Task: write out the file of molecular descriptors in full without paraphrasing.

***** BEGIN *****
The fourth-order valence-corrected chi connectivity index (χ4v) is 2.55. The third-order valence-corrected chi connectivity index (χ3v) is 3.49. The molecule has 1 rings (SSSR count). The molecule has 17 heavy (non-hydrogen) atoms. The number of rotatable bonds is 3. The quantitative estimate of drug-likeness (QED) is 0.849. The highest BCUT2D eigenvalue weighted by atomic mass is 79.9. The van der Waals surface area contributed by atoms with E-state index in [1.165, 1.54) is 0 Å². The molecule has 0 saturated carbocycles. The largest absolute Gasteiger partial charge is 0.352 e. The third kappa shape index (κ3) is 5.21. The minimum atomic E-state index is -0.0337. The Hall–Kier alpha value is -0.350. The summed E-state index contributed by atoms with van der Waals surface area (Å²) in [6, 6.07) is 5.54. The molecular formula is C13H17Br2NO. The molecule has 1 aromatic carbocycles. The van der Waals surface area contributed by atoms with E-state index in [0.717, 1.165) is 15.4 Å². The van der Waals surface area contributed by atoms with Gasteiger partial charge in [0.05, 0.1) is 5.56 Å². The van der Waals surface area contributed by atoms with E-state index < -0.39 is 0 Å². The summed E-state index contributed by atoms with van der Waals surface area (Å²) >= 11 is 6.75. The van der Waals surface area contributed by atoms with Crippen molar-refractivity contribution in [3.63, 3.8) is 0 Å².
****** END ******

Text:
The fourth-order valence-corrected chi connectivity index (χ4v) is 2.55. The third-order valence-corrected chi connectivity index (χ3v) is 3.49. The molecule has 1 rings (SSSR count). The molecule has 17 heavy (non-hydrogen) atoms. The number of rotatable bonds is 3. The quantitative estimate of drug-likeness (QED) is 0.849. The highest BCUT2D eigenvalue weighted by atomic mass is 79.9. The van der Waals surface area contributed by atoms with E-state index in [1.165, 1.54) is 0 Å². The molecule has 0 saturated carbocycles. The largest absolute Gasteiger partial charge is 0.352 e. The third kappa shape index (κ3) is 5.21. The minimum atomic E-state index is -0.0337. The Hall–Kier alpha value is -0.350. The summed E-state index contributed by atoms with van der Waals surface area (Å²) in [6, 6.07) is 5.54. The molecular formula is C13H17Br2NO. The molecule has 1 aromatic carbocycles. The van der Waals surface area contributed by atoms with E-state index in [0.717, 1.165) is 15.4 Å². The van der Waals surface area contributed by atoms with Gasteiger partial charge in [0.05, 0.1) is 5.56 Å². The van der Waals surface area contributed by atoms with E-state index < -0.39 is 0 Å². The summed E-state index contributed by atoms with van der Waals surface area (Å²) >= 11 is 6.75. The van der Waals surface area contributed by atoms with Crippen molar-refractivity contribution in [3.63, 3.8) is 0 Å².